Butterfly scale fossils show they have been around at least 200M years

Kenny Tucker
January 13, 2018

Credit: Bas van de Schootbrugge, Utrecht University. There they dissolved cores dating to the late Triassic and early Jurassic periods by exposing the material to a nasty acid. As insects don't have bones and are very delicate, it's hard and rare for them to fossilize.

What grabbed Strother's attention were infinitesimally tiny scales. They looked most like the wing scales of moths in the suborder Glossata, which is characterized by the long, coiling appendage on their faces. The scientists contacted experts studying modern insects, who deflated their hopes of identifying butterflies.

"The consensus has been that insects followed flowers", said Strother, a co-author of the paper. Some mosquitoes and flies have scales, too. "But that would be 50 million years later than what the wings were saying". Wappler examined them and told Strother that it would be possible to classify the insects. If you want to do this on a larger time scale, it's going to be a lot of work. Timo van Eldijk and his team discovered the fossils of the moths in the German soil cores. "Timo is the guy that did all the work", Strother said. Out of this smudge he had to isolate the scales, which to the naked eye look just like a pile of dust.

Van Eldijk then set about analyzing the structure of the scales.

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His investigation revealed that the scales were divided into two types. Researchers were intrigued by what they found, and after one thing led to the other, they might have changed the evolutive history of an important group of insects. They also had mandibles for chewing food. The hollow scales provided clues for another mystery, this one concerning the insects' mouths. And these younger moths and butterflies also grew proboscises: long sucking tubes for drinking plant nectar that curled like insane straws beneath their heads.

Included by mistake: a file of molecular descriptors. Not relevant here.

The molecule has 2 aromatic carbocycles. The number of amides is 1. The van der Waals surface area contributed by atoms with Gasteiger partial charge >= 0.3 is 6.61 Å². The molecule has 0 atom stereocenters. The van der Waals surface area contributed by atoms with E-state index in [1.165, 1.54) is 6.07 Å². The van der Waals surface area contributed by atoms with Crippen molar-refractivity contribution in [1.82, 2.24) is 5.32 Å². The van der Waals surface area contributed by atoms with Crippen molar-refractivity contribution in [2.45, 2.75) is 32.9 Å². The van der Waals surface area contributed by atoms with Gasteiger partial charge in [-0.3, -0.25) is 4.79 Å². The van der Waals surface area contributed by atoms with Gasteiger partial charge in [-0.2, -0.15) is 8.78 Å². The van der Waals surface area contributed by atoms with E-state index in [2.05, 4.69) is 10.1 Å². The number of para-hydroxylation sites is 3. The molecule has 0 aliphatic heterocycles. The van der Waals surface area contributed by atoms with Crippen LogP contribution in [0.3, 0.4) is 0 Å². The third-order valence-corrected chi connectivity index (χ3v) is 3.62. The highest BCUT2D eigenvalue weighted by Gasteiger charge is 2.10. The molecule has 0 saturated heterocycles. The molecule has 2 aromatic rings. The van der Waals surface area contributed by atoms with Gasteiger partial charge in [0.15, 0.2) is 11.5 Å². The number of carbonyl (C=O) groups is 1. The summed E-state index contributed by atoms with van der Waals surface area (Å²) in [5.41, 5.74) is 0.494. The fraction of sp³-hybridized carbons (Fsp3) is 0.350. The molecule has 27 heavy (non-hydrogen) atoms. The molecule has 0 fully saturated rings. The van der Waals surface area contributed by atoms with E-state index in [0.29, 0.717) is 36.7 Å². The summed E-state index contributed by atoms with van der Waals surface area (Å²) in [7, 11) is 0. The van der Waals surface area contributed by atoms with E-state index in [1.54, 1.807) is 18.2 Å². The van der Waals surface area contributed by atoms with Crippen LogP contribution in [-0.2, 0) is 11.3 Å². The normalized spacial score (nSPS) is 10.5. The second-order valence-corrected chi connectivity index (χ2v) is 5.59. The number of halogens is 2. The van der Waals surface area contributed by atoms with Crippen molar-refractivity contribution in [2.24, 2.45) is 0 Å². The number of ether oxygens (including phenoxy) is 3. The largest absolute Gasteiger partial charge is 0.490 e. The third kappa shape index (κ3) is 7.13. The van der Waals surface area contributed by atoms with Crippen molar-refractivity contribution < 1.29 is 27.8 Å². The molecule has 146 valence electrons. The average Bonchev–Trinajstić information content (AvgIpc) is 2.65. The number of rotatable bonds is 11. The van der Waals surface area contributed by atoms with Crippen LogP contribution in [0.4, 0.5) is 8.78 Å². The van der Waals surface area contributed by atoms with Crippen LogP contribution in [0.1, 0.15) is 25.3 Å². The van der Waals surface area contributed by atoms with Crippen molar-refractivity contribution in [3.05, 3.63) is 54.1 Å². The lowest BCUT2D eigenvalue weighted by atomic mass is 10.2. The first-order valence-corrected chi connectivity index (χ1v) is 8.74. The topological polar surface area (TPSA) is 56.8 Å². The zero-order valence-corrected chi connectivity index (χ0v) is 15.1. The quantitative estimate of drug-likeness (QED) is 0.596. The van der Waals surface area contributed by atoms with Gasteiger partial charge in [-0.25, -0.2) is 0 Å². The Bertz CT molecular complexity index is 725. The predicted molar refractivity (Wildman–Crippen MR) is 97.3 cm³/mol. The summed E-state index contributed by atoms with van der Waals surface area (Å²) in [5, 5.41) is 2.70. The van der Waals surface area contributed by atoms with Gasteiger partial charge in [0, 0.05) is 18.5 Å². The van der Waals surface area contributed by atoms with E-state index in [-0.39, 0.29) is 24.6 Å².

"The earliest proboscid moths (Glossata) likely used their sucking mouthparts to feed on the sugary pollination droplets secreted by several groups of gymnosperms". Researchers aren't exactly sure why insects would have developed proboscises without flowers. "Good heavens, what insect can suck it?" Four decades later, biologists in Madagascar discovered an African hawkmoth with a wiry proboscis more than 10 inches long. It could also be that the flower fossil record is missing, or that these elongated mouthparts had another goal entirely. Or maybe the proboscis came first - the scenario that the study authors hypothesize is more probable. Mr. van Eldijk was tasked with fishing out more, and for that job he was given a dissection probe with a single nostril hair. The best theory is that they were trying to drink pollen from conifer cones.

Strother and his colleagues made the scientific case, in an article published Wednesday in Science Advances, for the moths and butterflies known as Lepidoptera emerging during the Jurassic period. That, he said, suggested there were butterflies and moths with proboscises fluttering around 200 million years ago. 201 million years ago, during the time of upheaval many species had died and gone extinct that included many marine species and land animals. Some scientists suggest that intense volcanic activity wracked the planet, altering its climate.

Researchers assembled a portfolio of samples containing fossilised remains of moths and butterflies to carefully establish the presence of Lepidoptera in earth samples from a region where the cataclysmic transition between Triassic and Jurassic is preserved in rock. "That creates this problem", said Mr. van Eldijk. That incident also had changed the climate.

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